Does the NHS do enough to support those with dementia and their carers?
According to a recent survey of 1013 GPs, the answer is no. The study, conducted by the Alzheimer’s Society found that fewer than one in ten patients who suffer with dementia feel they get adequate statutory support towards their diet and social life.
61% of GPs are putting the lack of support down to inadequate cooperation between the NHS and social services. A higher percentage of of doctors (71%) have also reported that families, carers and patients are finding the system confusing.
Doctors report that at present too many people affected by dementia are left to muddle through a system they don’t fully understand which is putting huge amounts of pressure on families and carers trying to find a solution. Currently many family members are having to reduce their working hours to provide care themselves.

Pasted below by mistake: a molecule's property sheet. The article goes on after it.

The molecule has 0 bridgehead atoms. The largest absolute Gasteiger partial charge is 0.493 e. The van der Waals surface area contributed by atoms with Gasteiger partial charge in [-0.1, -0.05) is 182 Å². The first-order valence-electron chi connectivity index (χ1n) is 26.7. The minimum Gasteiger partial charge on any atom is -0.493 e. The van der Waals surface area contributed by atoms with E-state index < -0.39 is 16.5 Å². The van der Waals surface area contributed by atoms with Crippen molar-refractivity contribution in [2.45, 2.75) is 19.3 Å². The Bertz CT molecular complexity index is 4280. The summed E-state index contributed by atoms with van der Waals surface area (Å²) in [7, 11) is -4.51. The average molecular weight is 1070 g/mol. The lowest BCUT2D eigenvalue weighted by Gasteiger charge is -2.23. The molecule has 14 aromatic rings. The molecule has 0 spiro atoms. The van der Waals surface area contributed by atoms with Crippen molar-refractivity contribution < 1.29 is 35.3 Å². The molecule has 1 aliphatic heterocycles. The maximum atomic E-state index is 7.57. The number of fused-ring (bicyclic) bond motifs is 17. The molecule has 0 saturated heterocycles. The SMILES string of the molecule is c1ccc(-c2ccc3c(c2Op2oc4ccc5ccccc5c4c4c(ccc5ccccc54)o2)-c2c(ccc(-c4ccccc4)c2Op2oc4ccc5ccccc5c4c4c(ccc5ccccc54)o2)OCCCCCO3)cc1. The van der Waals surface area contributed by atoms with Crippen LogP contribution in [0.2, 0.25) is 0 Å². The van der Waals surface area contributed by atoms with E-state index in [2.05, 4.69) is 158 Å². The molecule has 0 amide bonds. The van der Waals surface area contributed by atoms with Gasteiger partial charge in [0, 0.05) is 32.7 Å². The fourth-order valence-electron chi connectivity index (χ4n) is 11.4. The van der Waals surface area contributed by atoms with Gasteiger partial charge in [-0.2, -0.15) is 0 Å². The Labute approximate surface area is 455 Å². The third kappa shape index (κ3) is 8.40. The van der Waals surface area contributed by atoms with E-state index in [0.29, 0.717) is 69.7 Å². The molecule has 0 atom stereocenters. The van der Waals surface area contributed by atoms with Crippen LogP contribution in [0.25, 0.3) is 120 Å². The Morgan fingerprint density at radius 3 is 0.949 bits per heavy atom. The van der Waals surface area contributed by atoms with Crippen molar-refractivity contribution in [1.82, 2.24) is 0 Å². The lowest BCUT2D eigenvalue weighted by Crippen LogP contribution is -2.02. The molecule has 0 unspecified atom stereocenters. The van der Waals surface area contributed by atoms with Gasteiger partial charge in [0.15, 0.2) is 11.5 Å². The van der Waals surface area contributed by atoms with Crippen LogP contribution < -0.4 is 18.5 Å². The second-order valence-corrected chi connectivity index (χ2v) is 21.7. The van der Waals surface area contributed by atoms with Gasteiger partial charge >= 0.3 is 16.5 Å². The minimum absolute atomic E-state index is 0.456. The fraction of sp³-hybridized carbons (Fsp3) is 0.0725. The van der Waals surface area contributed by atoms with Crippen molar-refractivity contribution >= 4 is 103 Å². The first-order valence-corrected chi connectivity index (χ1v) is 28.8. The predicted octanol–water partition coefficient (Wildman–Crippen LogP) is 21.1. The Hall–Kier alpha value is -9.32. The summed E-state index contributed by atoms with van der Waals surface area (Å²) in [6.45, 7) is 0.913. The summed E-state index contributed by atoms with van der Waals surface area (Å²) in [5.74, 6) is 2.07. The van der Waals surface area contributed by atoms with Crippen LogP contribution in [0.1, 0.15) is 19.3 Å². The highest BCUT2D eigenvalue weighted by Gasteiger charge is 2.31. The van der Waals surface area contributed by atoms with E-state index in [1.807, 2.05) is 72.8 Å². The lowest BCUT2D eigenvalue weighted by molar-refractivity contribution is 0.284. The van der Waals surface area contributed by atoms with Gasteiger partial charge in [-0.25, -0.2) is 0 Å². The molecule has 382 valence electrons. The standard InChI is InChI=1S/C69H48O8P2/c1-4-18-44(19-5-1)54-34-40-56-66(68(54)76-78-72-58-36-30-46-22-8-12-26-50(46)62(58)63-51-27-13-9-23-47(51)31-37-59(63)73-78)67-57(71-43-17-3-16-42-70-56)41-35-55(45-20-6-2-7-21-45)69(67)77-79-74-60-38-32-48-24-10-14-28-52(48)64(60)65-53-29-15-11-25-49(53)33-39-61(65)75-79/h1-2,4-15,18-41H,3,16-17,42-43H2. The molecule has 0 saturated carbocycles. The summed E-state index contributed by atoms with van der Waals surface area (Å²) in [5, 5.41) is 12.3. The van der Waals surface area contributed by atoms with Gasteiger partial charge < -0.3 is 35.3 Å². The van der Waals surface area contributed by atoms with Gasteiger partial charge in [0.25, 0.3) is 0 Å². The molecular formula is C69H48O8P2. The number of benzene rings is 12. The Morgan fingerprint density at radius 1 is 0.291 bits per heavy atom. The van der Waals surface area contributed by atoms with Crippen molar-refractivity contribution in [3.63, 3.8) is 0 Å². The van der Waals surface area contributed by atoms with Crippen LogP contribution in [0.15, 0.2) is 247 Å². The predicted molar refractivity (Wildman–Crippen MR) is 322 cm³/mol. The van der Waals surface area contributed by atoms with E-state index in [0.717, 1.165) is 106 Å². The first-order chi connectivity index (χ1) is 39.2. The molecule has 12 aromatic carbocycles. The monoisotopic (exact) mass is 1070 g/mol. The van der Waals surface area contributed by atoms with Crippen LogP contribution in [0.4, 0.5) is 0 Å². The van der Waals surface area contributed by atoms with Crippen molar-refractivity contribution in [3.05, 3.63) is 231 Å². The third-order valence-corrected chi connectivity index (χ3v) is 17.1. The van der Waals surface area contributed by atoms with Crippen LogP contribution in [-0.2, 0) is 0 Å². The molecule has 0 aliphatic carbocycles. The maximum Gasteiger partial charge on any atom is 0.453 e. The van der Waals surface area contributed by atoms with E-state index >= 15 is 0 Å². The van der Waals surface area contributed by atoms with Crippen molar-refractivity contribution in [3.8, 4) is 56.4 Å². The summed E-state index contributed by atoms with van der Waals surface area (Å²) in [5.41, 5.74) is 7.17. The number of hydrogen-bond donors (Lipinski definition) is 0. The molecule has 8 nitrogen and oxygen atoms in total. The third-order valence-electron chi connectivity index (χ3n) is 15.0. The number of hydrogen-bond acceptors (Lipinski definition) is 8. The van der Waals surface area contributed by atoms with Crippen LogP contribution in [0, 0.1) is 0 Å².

The survey also found that in areas where there is a lack of support services, doctors are reluctant to make a referral. In some cases, doctors feel they don’t have enough training to effectively manage the a patient through the process.
The survey is indeed unnerving since the number of dementia sufferers is expected to grow to one million by 2021.
So what is the solution?
GPs are calling for the Government to take more responsibility and provide more support for dementia patients by making sure each of them have better access to services, including a Dementia Advisor. They also want them to be given a single point of contact to improve their understanding of the system, so they find it easier to navigate.